As usual with apocalypses, the one in “The Book of Eli” left America covered in soot, grime, dust, and ash. We know little about what happened, only that it was 30 years ago and the survivors call it “the flash.” Actually, probably The Flash. Kind of a big deal, The Flash was.
One of the few human survivors, and indeed the only human we see for the first 10 minutes of the movie, is played by Denzel Washington, whose name we surmise is probably Eli. People he encounters call him a “walker,” because rather than settle in one of the villages, he keeps traveling on foot across the country. He’s headed West, on a mission of some kind. He holds as his prize possession a thick book with a gold cross on the cover, which we surmise is probably a Bible.
The importance of this book is one of several things that makes the film different from your standard post-apocalyptic drama (including “The Road,” which came out less than two months ago). Written by newcomer Gary Whitta and directed with graphic-novel-like flair by twin brothers Albert and Allen Hughes (“Menace II Society”) — their first film since 2001’s “From Hell” — it has the bleak, desaturated look that these things always have, and not an abundance of new ideas. But the new ideas it does have are thought-provoking and surprising, enough to make the film worth considering.
It is quickly established that, despite the threat of highwaymen, looters, and cannibals, Eli can take care of himself on the road. A hardy survivalist, he’s learned that if you roast a cat for food, the oil that drips out of it can be used as lip balm, a hint I’m fairly certain Martha Stewart never mentioned. And while he isn’t much to look at, Eli can hold his own in a fight, wielding a machete like a pro.
He stops in what looks like an Old West settlement, though it probably used to be a major boulevard in Phoenix or something. (A faded “J Crew” sign is barely visible above one of the storefronts.) Here people can trade what they have for what they need: moist towelettes, cigarette lighters, et cetera, in exchange for drinking water or food. Things are civilized here, more or less — again, the Old West is invoked — and run by a man named Carnegie (Gary Oldman), who operates a saloon/hotel/brothel and employs many henchmen and lackeys. The bulk of all the world’s reading material having been extinguished 30 years ago, Carnegie is one of the few literate men in this society, and he’s been searching for a particular book that he believes will help him gain even more power. What are the odds it’s the same book Eli has??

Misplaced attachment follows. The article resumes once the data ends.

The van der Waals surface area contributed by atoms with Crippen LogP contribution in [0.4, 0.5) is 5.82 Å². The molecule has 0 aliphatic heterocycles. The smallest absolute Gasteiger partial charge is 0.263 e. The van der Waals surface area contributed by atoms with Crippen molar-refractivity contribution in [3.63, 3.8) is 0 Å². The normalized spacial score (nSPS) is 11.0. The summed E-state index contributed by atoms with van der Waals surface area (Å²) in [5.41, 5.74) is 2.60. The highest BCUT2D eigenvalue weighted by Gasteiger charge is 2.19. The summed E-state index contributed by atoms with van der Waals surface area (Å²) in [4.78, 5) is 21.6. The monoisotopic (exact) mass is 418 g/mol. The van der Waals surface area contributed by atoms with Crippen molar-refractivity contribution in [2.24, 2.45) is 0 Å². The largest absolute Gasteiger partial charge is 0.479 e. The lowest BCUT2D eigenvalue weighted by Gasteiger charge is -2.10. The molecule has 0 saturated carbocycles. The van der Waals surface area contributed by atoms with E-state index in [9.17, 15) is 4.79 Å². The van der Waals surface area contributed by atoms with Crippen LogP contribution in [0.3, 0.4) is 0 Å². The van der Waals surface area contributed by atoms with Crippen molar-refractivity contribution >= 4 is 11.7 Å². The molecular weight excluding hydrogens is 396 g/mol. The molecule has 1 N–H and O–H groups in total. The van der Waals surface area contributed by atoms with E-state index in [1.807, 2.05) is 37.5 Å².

Solara (Mila Kunis), a young woman in Carnegie’s employ, befriends Eli for the purpose of learning more about him, and is curious about the book. Her mother, Claudia (Jennifer Beals), also somehow beholden to Carnegie, is blind. Blindness is common here, evidently because of The Flash. Outdoors, everyone wears sunglasses or goggles, and the sky is always white. This method of cinematography is frustrating in the beginning, when people appear almost as silhouettes against the bright background, but it’s toned down as the film goes on.
The story amounts to a showdown between Eli and Carnegie, one believing he’s on a mission from God, the other with more selfish motives. What I find interesting is the idea of spiritual faith being as powerful as it is to Eli. He comes across like an Old Testament prophet, willing to do whatever it takes to complete his mission, and unwavering in his dedication to it. These are not common attributes in movie heroes, so it’s intriguing to see these matters handled in what you wouldn’t peg as a “religious” film.
Washington’s performance is solid, as usual, though it’s far from the most demanding role he’s ever played. Gary Oldman’s menacing Carnegie is suitably hammy, and Tom Waits shows up as an amusingly paranoid shopkeeper. Mila Kunis and Jennifer Beals, representing the fairer sex, try to rise above the cliche that women are only victims, but it must be said that women do not fare very well in this society. Still, Solara and Claudia are each given their moments of strength.
The revelations and twists in the story’s finale, clever and satisfying though they are at the time, don’t stand up to much scrutiny: I doubt this is a movie that people will watch over and over again. But it’s shot with style, and the story has enough thrills and dark humor to justify one two-hour trip into the desolate future.
B (1 hr., 58 min.; )